Can OSHA cite my office for an alleged ergonomic hazard?
Yes. Under the General Duty Clause, OSHA will issue a citation if an ergonomic hazard exists, is recognized, and is causing, or is likely to cause physical harm to an employee. Applying ergonomic principles in the workplace can substantially reduce the number of musculoskeletal disorders (MSDs). Examples of MSDs include: carpal tunnel syndrome, tendinitis, rotator cuff injuries, trigger finger, muscle strains, lower back injuries, and epicondylitis. Employers should make a good faith effort to reduce the chances of such injuries with the implementation of ergonomic programs. More information can be found at https://www.osha.gov/SLTC/ergonomics/identifyprobs.html.
A school has requested immunization records for one of our patients of record. How should we respond?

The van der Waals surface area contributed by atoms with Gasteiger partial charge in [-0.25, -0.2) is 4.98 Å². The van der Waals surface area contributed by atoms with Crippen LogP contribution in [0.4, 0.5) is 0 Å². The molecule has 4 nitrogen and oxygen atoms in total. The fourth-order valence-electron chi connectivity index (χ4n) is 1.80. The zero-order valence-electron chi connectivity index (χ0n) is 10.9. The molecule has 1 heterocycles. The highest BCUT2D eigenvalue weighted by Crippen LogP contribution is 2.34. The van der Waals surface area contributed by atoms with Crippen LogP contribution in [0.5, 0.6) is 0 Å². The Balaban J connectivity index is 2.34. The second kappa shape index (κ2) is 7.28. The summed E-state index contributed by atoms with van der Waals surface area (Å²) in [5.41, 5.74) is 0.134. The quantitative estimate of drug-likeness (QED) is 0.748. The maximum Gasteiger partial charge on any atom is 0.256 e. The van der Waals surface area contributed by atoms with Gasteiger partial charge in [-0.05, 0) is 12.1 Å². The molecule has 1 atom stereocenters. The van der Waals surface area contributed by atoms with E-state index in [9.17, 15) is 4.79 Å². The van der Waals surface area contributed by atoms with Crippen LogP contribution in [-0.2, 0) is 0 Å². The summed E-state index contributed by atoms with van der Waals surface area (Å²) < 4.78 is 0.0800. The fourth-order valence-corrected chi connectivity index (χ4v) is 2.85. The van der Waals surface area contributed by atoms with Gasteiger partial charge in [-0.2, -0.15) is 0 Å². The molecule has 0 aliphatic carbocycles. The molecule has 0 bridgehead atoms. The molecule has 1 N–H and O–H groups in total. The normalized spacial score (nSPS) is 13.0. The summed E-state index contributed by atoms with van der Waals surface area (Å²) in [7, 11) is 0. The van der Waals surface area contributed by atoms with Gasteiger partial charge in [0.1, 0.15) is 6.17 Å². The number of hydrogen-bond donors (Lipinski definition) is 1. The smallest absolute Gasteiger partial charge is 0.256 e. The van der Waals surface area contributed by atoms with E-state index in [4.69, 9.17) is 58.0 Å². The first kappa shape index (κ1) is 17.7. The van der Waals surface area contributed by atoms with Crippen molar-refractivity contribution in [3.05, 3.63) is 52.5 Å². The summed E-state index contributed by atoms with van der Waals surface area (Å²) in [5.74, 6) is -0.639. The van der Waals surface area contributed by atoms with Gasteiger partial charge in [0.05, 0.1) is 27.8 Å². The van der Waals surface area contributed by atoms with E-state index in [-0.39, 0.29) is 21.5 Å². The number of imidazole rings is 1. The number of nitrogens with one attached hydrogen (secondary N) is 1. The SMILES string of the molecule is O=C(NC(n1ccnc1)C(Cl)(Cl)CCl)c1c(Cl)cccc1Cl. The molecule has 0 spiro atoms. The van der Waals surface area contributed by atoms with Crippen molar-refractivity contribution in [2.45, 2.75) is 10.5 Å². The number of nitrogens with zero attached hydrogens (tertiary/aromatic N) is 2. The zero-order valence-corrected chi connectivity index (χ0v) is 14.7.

It is important to be familiar with the laws within your state. If your state has “school entry” laws which prohibit a child from attending unless the school has proof of immunizations, then the health care provider is permitted to disclose proof of immunization directly to the school to comply with state law. In states that allow, but do not require the release of immunization records, the covered entity must seek permission prior to the release of the records. Because of revisions with the Omnibus Rules, covered entities have some flexibility. The rule does not dictate the nature of the documentation or require a parent’s signature. The agreement may be oral or over the phone, from a parent, guardian, or other person acting in loco parentis for the individual. The provider may also disclose the record if the prospective student is an adult or emancipated minor. See 45 CFR 164.512(b)(1)(vi).